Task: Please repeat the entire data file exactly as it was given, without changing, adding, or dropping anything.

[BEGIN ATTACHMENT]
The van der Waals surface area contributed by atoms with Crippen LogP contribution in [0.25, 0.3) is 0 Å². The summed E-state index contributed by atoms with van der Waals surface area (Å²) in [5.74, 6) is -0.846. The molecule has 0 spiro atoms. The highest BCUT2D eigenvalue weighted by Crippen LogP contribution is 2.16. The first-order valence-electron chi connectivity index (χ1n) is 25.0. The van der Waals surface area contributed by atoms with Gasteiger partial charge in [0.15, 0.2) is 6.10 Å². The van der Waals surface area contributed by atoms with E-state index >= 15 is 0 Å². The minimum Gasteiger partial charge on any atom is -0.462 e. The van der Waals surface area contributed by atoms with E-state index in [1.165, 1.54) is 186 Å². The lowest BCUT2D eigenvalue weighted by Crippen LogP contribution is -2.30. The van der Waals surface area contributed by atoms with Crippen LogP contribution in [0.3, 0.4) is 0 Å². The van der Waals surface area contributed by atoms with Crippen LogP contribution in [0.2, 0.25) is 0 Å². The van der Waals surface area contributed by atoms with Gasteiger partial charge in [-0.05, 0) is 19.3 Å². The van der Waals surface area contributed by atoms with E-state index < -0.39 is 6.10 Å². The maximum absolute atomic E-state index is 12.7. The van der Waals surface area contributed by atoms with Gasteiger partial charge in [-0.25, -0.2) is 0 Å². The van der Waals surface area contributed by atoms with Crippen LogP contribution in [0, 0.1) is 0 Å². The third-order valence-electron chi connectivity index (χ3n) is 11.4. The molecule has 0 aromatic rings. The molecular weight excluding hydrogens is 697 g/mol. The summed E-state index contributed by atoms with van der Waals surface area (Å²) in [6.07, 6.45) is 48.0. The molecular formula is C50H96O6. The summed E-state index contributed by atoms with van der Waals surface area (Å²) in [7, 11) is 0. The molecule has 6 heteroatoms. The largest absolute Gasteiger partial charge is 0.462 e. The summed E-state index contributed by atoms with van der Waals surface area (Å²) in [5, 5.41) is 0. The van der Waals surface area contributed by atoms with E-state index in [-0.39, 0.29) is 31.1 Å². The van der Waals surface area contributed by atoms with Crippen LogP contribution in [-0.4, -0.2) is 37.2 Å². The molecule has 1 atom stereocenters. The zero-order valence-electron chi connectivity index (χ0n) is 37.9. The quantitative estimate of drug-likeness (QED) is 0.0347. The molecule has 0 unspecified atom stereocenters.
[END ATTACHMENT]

The van der Waals surface area contributed by atoms with Crippen LogP contribution in [0.25, 0.3) is 0 Å². The summed E-state index contributed by atoms with van der Waals surface area (Å²) in [5.74, 6) is -0.846. The molecule has 0 spiro atoms. The highest BCUT2D eigenvalue weighted by Crippen LogP contribution is 2.16. The first-order valence-electron chi connectivity index (χ1n) is 25.0. The van der Waals surface area contributed by atoms with Gasteiger partial charge in [0.15, 0.2) is 6.10 Å². The van der Waals surface area contributed by atoms with E-state index >= 15 is 0 Å². The minimum Gasteiger partial charge on any atom is -0.462 e. The van der Waals surface area contributed by atoms with E-state index in [1.165, 1.54) is 186 Å². The lowest BCUT2D eigenvalue weighted by Crippen LogP contribution is -2.30. The van der Waals surface area contributed by atoms with Crippen LogP contribution in [0.3, 0.4) is 0 Å². The van der Waals surface area contributed by atoms with Crippen LogP contribution in [0.2, 0.25) is 0 Å². The van der Waals surface area contributed by atoms with Gasteiger partial charge in [-0.05, 0) is 19.3 Å². The van der Waals surface area contributed by atoms with E-state index < -0.39 is 6.10 Å². The maximum absolute atomic E-state index is 12.7. The van der Waals surface area contributed by atoms with Gasteiger partial charge in [-0.25, -0.2) is 0 Å². The van der Waals surface area contributed by atoms with Crippen LogP contribution in [0, 0.1) is 0 Å². The third-order valence-electron chi connectivity index (χ3n) is 11.4. The molecule has 0 aromatic rings. The molecular weight excluding hydrogens is 697 g/mol. The summed E-state index contributed by atoms with van der Waals surface area (Å²) in [6.07, 6.45) is 48.0. The molecular formula is C50H96O6. The summed E-state index contributed by atoms with van der Waals surface area (Å²) in [7, 11) is 0. The molecule has 6 heteroatoms. The largest absolute Gasteiger partial charge is 0.462 e. The summed E-state index contributed by atoms with van der Waals surface area (Å²) in [5, 5.41) is 0. The van der Waals surface area contributed by atoms with E-state index in [-0.39, 0.29) is 31.1 Å². The van der Waals surface area contributed by atoms with Crippen LogP contribution in [-0.4, -0.2) is 37.2 Å². The molecule has 1 atom stereocenters. The zero-order valence-electron chi connectivity index (χ0n) is 37.9. The quantitative estimate of drug-likeness (QED) is 0.0347. The molecule has 0 unspecified atom stereocenters.